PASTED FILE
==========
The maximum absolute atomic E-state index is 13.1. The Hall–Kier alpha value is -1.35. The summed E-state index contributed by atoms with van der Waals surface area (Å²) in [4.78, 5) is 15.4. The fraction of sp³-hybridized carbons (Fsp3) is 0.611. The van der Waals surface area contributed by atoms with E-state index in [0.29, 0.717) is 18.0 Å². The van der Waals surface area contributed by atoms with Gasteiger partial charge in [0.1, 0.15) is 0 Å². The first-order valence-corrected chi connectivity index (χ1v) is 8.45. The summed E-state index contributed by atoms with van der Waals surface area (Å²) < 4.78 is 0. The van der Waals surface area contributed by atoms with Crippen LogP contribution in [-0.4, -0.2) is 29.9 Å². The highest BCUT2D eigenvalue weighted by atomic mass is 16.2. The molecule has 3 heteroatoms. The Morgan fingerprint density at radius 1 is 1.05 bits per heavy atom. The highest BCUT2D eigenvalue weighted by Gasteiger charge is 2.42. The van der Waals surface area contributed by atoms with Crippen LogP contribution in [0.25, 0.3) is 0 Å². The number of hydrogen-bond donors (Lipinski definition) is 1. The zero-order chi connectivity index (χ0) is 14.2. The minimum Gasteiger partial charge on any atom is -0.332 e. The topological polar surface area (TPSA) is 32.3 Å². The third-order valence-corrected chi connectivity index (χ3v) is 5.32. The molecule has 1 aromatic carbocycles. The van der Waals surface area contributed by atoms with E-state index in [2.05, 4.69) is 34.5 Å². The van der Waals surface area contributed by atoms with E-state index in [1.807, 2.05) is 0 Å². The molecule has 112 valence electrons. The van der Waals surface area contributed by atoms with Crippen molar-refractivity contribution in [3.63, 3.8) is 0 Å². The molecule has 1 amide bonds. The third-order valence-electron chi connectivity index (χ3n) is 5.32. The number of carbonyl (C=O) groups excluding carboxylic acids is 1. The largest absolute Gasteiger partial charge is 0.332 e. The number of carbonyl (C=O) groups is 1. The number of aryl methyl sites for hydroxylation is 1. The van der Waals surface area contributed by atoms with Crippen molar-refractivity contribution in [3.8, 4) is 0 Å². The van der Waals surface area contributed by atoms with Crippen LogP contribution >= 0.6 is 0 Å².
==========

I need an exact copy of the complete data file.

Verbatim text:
The maximum absolute atomic E-state index is 13.1. The Hall–Kier alpha value is -1.35. The summed E-state index contributed by atoms with van der Waals surface area (Å²) in [4.78, 5) is 15.4. The fraction of sp³-hybridized carbons (Fsp3) is 0.611. The van der Waals surface area contributed by atoms with E-state index in [0.29, 0.717) is 18.0 Å². The van der Waals surface area contributed by atoms with Gasteiger partial charge in [0.1, 0.15) is 0 Å². The first-order valence-corrected chi connectivity index (χ1v) is 8.45. The summed E-state index contributed by atoms with van der Waals surface area (Å²) < 4.78 is 0. The van der Waals surface area contributed by atoms with Crippen LogP contribution in [-0.4, -0.2) is 29.9 Å². The highest BCUT2D eigenvalue weighted by atomic mass is 16.2. The molecule has 3 heteroatoms. The Morgan fingerprint density at radius 1 is 1.05 bits per heavy atom. The highest BCUT2D eigenvalue weighted by Gasteiger charge is 2.42. The van der Waals surface area contributed by atoms with Crippen LogP contribution in [0.25, 0.3) is 0 Å². The number of hydrogen-bond donors (Lipinski definition) is 1. The zero-order chi connectivity index (χ0) is 14.2. The minimum Gasteiger partial charge on any atom is -0.332 e. The topological polar surface area (TPSA) is 32.3 Å². The third-order valence-corrected chi connectivity index (χ3v) is 5.32. The molecule has 1 aromatic carbocycles. The van der Waals surface area contributed by atoms with E-state index in [2.05, 4.69) is 34.5 Å². The van der Waals surface area contributed by atoms with E-state index in [1.807, 2.05) is 0 Å². The molecule has 112 valence electrons. The van der Waals surface area contributed by atoms with Crippen molar-refractivity contribution in [3.63, 3.8) is 0 Å². The molecule has 1 amide bonds. The third-order valence-electron chi connectivity index (χ3n) is 5.32. The number of carbonyl (C=O) groups excluding carboxylic acids is 1. The largest absolute Gasteiger partial charge is 0.332 e. The number of carbonyl (C=O) groups is 1. The number of aryl methyl sites for hydroxylation is 1. The van der Waals surface area contributed by atoms with Crippen molar-refractivity contribution in [3.8, 4) is 0 Å². The van der Waals surface area contributed by atoms with Crippen LogP contribution >= 0.6 is 0 Å².